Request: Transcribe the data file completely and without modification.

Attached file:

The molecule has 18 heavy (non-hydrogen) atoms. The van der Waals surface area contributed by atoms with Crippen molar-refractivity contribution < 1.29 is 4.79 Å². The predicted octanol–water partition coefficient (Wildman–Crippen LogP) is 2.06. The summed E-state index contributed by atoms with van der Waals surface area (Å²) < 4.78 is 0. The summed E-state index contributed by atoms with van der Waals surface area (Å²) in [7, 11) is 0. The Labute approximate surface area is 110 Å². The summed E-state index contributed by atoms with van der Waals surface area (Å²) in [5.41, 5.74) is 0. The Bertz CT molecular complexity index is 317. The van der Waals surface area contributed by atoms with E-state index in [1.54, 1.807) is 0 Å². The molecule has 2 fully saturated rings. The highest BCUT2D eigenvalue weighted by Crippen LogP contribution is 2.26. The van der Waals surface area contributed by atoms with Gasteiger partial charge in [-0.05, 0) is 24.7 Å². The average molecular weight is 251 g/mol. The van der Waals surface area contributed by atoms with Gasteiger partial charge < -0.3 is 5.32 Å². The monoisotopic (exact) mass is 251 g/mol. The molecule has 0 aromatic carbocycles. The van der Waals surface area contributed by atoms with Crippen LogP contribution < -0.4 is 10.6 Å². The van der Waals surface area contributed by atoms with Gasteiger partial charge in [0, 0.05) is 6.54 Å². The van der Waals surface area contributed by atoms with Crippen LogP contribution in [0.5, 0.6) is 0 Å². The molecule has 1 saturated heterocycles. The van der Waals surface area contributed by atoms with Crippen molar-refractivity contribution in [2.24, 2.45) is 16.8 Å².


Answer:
The molecule has 18 heavy (non-hydrogen) atoms. The van der Waals surface area contributed by atoms with Crippen molar-refractivity contribution < 1.29 is 4.79 Å². The predicted octanol–water partition coefficient (Wildman–Crippen LogP) is 2.06. The summed E-state index contributed by atoms with van der Waals surface area (Å²) < 4.78 is 0. The summed E-state index contributed by atoms with van der Waals surface area (Å²) in [7, 11) is 0. The Labute approximate surface area is 110 Å². The summed E-state index contributed by atoms with van der Waals surface area (Å²) in [5.41, 5.74) is 0. The Bertz CT molecular complexity index is 317. The van der Waals surface area contributed by atoms with E-state index in [1.54, 1.807) is 0 Å². The molecule has 2 fully saturated rings. The highest BCUT2D eigenvalue weighted by Crippen LogP contribution is 2.26. The van der Waals surface area contributed by atoms with Gasteiger partial charge in [-0.05, 0) is 24.7 Å². The average molecular weight is 251 g/mol. The van der Waals surface area contributed by atoms with Gasteiger partial charge < -0.3 is 5.32 Å². The monoisotopic (exact) mass is 251 g/mol. The molecule has 0 aromatic carbocycles. The van der Waals surface area contributed by atoms with Crippen LogP contribution < -0.4 is 10.6 Å². The van der Waals surface area contributed by atoms with Gasteiger partial charge in [0, 0.05) is 6.54 Å². The van der Waals surface area contributed by atoms with Crippen LogP contribution in [0.5, 0.6) is 0 Å². The molecule has 1 saturated heterocycles. The van der Waals surface area contributed by atoms with Crippen molar-refractivity contribution in [2.24, 2.45) is 16.8 Å².